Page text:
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Love Letters to Fear + Scarcity

All emotions are energy: think of the sheer potency of anger or lust, or the divine radiance of compassion and gratitude.

It’s easy to get swept away in certain emotions, such as anxiety, worry, jealousy, frustration, self-doubt, rage (BTW feeling these feelings doesn't make you a rotten person, & a lot of spiritual bypassing —especiallllllly in the yoga and modern-day wellness worlds — can slather on a layer of guilt for not "high vibing" all the time, which is deeply problematic).

Marge Simpson is full of rage

When you judge yourself for experiencing whatever you’ve labeled as “less than” (anger, self-doubt, procrastination, etc.) you only shove those states deeper into our Shadow, where they remain unconscious...

...and where they can wreak all kinds of havoc in your life.

This is why I love Shadow Integration so much:

Shadow Work invites you to genuinely, wholeheartedly hold space for ALL of who you are...

...yep, even the messiest parts of yourself.

Your shamed parts.

Your neglected parts.

Your exiled parts.

Shadow Integration is the process of lovingly welcoming yourself back yourself.

(Even after studying Reiki, yoga, & meditation for 12 years, it wasn't until Shadow Integration that I uncovered SO MUCH healing, inner growth, and insight.

That's when things really began to shift for the better in my life, using the very same techniques I teach in the online course Shadow + Light, alongside Sex Therapist & Mental Health Counselor Ashley Sweet.)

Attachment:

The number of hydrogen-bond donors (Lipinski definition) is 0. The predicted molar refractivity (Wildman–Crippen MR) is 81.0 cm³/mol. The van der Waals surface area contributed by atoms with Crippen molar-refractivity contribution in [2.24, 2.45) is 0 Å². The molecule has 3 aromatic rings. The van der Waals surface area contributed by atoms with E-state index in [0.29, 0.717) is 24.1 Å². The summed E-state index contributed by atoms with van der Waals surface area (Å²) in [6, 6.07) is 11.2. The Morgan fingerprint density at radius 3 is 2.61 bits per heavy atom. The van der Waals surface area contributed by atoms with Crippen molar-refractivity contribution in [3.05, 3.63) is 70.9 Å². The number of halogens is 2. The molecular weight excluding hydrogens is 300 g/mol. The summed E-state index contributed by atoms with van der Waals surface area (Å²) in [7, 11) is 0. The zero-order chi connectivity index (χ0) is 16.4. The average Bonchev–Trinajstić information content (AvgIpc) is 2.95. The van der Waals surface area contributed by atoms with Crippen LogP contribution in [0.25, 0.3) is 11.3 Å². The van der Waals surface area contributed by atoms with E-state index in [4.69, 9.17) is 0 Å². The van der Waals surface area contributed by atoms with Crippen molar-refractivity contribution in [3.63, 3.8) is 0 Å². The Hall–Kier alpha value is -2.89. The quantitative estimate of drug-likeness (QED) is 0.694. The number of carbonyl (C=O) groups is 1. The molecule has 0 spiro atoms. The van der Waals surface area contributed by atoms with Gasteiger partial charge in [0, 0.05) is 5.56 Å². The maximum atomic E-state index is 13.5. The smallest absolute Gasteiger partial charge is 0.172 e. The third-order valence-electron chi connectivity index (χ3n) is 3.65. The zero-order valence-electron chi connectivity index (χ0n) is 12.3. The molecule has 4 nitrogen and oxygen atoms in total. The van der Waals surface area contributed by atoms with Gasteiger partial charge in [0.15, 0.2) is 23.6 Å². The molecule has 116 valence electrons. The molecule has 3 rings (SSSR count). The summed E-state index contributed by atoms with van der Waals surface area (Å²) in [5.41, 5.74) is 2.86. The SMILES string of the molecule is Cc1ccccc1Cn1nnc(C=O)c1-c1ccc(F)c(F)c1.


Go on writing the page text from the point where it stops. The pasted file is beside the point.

Here's 1 simple yet powerful way to transform your "Shadow Emotions":

Externalizing these inner states helps to concretize them and reframe your relationship within yourself (i.e. healing your negative self-talk and quieting a chatty inner critic). Here's the Love Letter Exercise:

Write a Love Letter to Your Shadow

1. Choose a Shadow Aspect you’re currently working to heal and embrace: fear of abandonment, self-doubt, scarcity, fear of being seen, etc. Note: if using “fear,” I suggest making it specific, since fear itself is such a broad emotion.

2. Take out a piece of paper and write at the top: Dear {Shadow Aspect you’ve chosen}.

3. On the next line, begin by writing, “Thank you…” and fill in the rest.

For example, if using Fear of Death, you can thank your Fear of Death for protecting you from harm, for wanting to help keep you safe, or for making you strong when you felt threatened and you had to stand up for yourself. There are so many ways Fear benefits us, but Fear often gets purely a bad rap. In Shadow Work, nothing is purely good nor bad.

In healthy doses, Fear can be our great ally.

When shamed and ignored, Fear runs wild within our hearts and minds and reactions, often sabotaging us. Take some time to really consider how Fear has been your friend along your journey.

4. Write at least 2 specific examples of how Fear (or whatever Shadow Aspect you've chosen) has helped you.

5. Notice, as you write, what potential emotional, mental, physical, or energetic shifts occur.

Do you sense a softening around your chest, are the muscles in your face and shoulders loosening their grip, is there a feeling of warmth in your body? Write down any of these sensations at the bottom of your letter or on a separate page.

Remember, your Shadow is your companion, not your enemy.